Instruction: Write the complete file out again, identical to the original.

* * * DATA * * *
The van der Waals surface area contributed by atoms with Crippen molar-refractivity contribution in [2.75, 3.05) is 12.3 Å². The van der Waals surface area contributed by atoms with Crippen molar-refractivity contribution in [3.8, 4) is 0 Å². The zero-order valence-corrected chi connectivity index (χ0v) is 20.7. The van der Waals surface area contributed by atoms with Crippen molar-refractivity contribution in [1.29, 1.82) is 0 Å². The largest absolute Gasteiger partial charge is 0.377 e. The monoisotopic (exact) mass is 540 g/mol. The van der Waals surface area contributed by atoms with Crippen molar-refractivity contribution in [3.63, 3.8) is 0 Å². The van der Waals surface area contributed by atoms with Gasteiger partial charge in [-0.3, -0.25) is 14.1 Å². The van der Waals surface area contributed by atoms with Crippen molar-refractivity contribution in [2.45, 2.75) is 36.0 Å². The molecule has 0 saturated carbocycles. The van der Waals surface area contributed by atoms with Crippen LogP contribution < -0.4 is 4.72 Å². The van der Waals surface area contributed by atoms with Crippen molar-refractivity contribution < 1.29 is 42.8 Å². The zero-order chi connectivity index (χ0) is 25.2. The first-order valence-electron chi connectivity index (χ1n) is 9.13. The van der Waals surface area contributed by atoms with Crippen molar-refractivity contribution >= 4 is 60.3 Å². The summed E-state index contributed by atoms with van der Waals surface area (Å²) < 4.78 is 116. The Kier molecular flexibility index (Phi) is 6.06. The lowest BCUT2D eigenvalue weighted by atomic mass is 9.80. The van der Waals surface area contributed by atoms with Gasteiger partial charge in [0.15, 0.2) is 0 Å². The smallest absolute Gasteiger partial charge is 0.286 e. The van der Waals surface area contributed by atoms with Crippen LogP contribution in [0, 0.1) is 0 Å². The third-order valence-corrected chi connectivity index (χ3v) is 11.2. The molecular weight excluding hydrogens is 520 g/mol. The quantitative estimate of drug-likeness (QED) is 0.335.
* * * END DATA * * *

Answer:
The van der Waals surface area contributed by atoms with Crippen molar-refractivity contribution in [2.75, 3.05) is 12.3 Å². The van der Waals surface area contributed by atoms with Crippen molar-refractivity contribution in [3.8, 4) is 0 Å². The zero-order valence-corrected chi connectivity index (χ0v) is 20.7. The van der Waals surface area contributed by atoms with Crippen molar-refractivity contribution in [1.29, 1.82) is 0 Å². The largest absolute Gasteiger partial charge is 0.377 e. The monoisotopic (exact) mass is 540 g/mol. The van der Waals surface area contributed by atoms with Crippen molar-refractivity contribution in [3.63, 3.8) is 0 Å². The van der Waals surface area contributed by atoms with Gasteiger partial charge in [-0.3, -0.25) is 14.1 Å². The van der Waals surface area contributed by atoms with Crippen molar-refractivity contribution in [2.45, 2.75) is 36.0 Å². The molecule has 0 saturated carbocycles. The van der Waals surface area contributed by atoms with Crippen LogP contribution < -0.4 is 4.72 Å². The van der Waals surface area contributed by atoms with Crippen molar-refractivity contribution < 1.29 is 42.8 Å². The zero-order chi connectivity index (χ0) is 25.2. The first-order valence-electron chi connectivity index (χ1n) is 9.13. The van der Waals surface area contributed by atoms with Crippen molar-refractivity contribution >= 4 is 60.3 Å². The summed E-state index contributed by atoms with van der Waals surface area (Å²) < 4.78 is 116. The Kier molecular flexibility index (Phi) is 6.06. The lowest BCUT2D eigenvalue weighted by atomic mass is 9.80. The van der Waals surface area contributed by atoms with Gasteiger partial charge in [0.15, 0.2) is 0 Å². The smallest absolute Gasteiger partial charge is 0.286 e. The van der Waals surface area contributed by atoms with Crippen LogP contribution in [0, 0.1) is 0 Å². The third-order valence-corrected chi connectivity index (χ3v) is 11.2. The molecular weight excluding hydrogens is 520 g/mol. The quantitative estimate of drug-likeness (QED) is 0.335.